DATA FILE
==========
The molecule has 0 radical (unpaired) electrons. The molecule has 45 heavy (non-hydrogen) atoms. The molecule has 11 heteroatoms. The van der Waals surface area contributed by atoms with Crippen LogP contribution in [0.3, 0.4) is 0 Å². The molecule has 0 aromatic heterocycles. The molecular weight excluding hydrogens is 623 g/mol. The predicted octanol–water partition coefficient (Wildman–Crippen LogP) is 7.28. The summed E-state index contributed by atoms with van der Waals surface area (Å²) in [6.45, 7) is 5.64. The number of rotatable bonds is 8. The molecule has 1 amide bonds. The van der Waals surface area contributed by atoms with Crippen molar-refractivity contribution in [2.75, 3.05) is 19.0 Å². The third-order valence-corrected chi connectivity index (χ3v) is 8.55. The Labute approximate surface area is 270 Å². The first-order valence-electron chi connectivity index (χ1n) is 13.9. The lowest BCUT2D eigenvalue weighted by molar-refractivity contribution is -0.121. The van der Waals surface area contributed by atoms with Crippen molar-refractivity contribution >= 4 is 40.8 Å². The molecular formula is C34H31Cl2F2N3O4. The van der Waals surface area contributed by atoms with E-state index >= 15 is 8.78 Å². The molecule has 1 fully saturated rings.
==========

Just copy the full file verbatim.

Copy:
The molecule has 0 radical (unpaired) electrons. The molecule has 45 heavy (non-hydrogen) atoms. The molecule has 11 heteroatoms. The van der Waals surface area contributed by atoms with Crippen LogP contribution in [0.3, 0.4) is 0 Å². The molecule has 0 aromatic heterocycles. The molecular weight excluding hydrogens is 623 g/mol. The predicted octanol–water partition coefficient (Wildman–Crippen LogP) is 7.28. The summed E-state index contributed by atoms with van der Waals surface area (Å²) in [6.45, 7) is 5.64. The number of rotatable bonds is 8. The molecule has 1 amide bonds. The van der Waals surface area contributed by atoms with Crippen molar-refractivity contribution in [2.75, 3.05) is 19.0 Å². The third-order valence-corrected chi connectivity index (χ3v) is 8.55. The Labute approximate surface area is 270 Å². The first-order valence-electron chi connectivity index (χ1n) is 13.9. The lowest BCUT2D eigenvalue weighted by molar-refractivity contribution is -0.121. The van der Waals surface area contributed by atoms with Crippen molar-refractivity contribution >= 4 is 40.8 Å². The molecular formula is C34H31Cl2F2N3O4. The van der Waals surface area contributed by atoms with E-state index >= 15 is 8.78 Å². The molecule has 1 fully saturated rings.